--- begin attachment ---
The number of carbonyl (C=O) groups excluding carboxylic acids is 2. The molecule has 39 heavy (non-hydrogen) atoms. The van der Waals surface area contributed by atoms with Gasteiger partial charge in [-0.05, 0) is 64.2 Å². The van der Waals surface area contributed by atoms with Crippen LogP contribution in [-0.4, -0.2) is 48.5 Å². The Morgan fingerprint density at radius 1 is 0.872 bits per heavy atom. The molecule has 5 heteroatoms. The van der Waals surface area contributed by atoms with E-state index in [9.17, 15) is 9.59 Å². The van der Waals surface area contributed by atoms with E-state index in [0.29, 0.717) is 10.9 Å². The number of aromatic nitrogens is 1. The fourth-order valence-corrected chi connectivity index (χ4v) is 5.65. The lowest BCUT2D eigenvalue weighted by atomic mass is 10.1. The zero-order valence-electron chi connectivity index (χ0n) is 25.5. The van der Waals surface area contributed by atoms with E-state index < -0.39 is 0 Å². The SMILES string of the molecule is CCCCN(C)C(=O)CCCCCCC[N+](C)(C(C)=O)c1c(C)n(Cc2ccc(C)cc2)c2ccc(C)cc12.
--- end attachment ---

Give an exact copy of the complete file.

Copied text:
The number of carbonyl (C=O) groups excluding carboxylic acids is 2. The molecule has 39 heavy (non-hydrogen) atoms. The van der Waals surface area contributed by atoms with Gasteiger partial charge in [-0.05, 0) is 64.2 Å². The van der Waals surface area contributed by atoms with Crippen LogP contribution in [-0.4, -0.2) is 48.5 Å². The Morgan fingerprint density at radius 1 is 0.872 bits per heavy atom. The molecule has 5 heteroatoms. The van der Waals surface area contributed by atoms with E-state index in [9.17, 15) is 9.59 Å². The van der Waals surface area contributed by atoms with E-state index in [0.29, 0.717) is 10.9 Å². The number of aromatic nitrogens is 1. The fourth-order valence-corrected chi connectivity index (χ4v) is 5.65. The lowest BCUT2D eigenvalue weighted by atomic mass is 10.1. The zero-order valence-electron chi connectivity index (χ0n) is 25.5. The van der Waals surface area contributed by atoms with E-state index < -0.39 is 0 Å². The SMILES string of the molecule is CCCCN(C)C(=O)CCCCCCC[N+](C)(C(C)=O)c1c(C)n(Cc2ccc(C)cc2)c2ccc(C)cc12.